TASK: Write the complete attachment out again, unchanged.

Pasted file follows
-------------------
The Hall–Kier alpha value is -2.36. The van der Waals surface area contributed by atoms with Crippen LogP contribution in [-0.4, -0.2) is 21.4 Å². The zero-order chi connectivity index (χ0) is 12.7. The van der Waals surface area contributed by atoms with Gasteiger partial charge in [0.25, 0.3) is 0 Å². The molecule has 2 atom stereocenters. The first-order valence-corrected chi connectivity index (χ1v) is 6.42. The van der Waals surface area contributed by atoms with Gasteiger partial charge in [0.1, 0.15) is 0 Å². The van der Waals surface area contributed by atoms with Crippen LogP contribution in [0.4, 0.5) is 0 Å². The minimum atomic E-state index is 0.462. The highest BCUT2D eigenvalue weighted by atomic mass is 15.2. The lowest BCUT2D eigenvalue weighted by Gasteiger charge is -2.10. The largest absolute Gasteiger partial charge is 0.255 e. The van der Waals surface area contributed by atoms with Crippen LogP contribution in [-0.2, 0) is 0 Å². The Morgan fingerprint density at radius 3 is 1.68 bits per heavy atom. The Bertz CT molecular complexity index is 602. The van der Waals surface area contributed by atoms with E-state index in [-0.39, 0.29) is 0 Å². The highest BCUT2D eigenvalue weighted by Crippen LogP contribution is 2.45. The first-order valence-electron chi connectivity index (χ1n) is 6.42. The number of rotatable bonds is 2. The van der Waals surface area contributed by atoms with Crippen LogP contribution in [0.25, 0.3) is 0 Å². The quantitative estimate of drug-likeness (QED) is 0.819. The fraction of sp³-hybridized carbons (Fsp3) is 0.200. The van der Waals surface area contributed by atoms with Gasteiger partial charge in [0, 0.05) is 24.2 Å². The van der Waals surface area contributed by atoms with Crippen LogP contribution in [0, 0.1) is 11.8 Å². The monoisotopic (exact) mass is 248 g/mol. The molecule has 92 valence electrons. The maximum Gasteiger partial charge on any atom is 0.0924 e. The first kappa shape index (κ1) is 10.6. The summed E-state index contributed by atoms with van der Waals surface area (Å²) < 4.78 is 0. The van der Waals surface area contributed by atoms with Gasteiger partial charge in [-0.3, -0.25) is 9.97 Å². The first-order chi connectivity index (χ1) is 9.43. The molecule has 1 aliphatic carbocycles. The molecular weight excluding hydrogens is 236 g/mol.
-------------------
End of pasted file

The Hall–Kier alpha value is -2.36. The van der Waals surface area contributed by atoms with Crippen LogP contribution in [-0.4, -0.2) is 21.4 Å². The zero-order chi connectivity index (χ0) is 12.7. The van der Waals surface area contributed by atoms with Gasteiger partial charge in [0.25, 0.3) is 0 Å². The molecule has 2 atom stereocenters. The first-order valence-corrected chi connectivity index (χ1v) is 6.42. The van der Waals surface area contributed by atoms with Gasteiger partial charge in [0.1, 0.15) is 0 Å². The van der Waals surface area contributed by atoms with Crippen LogP contribution in [0.4, 0.5) is 0 Å². The minimum atomic E-state index is 0.462. The highest BCUT2D eigenvalue weighted by atomic mass is 15.2. The lowest BCUT2D eigenvalue weighted by Gasteiger charge is -2.10. The largest absolute Gasteiger partial charge is 0.255 e. The van der Waals surface area contributed by atoms with Crippen LogP contribution in [-0.2, 0) is 0 Å². The Morgan fingerprint density at radius 3 is 1.68 bits per heavy atom. The Bertz CT molecular complexity index is 602. The van der Waals surface area contributed by atoms with E-state index in [-0.39, 0.29) is 0 Å². The highest BCUT2D eigenvalue weighted by Crippen LogP contribution is 2.45. The first-order valence-electron chi connectivity index (χ1n) is 6.42. The number of rotatable bonds is 2. The van der Waals surface area contributed by atoms with Crippen LogP contribution in [0.25, 0.3) is 0 Å². The quantitative estimate of drug-likeness (QED) is 0.819. The fraction of sp³-hybridized carbons (Fsp3) is 0.200. The van der Waals surface area contributed by atoms with Gasteiger partial charge in [0, 0.05) is 24.2 Å². The van der Waals surface area contributed by atoms with Crippen LogP contribution in [0, 0.1) is 11.8 Å². The monoisotopic (exact) mass is 248 g/mol. The molecule has 92 valence electrons. The maximum Gasteiger partial charge on any atom is 0.0924 e. The first kappa shape index (κ1) is 10.6. The summed E-state index contributed by atoms with van der Waals surface area (Å²) < 4.78 is 0. The van der Waals surface area contributed by atoms with Gasteiger partial charge in [-0.3, -0.25) is 9.97 Å². The first-order chi connectivity index (χ1) is 9.43. The molecule has 1 aliphatic carbocycles. The molecular weight excluding hydrogens is 236 g/mol.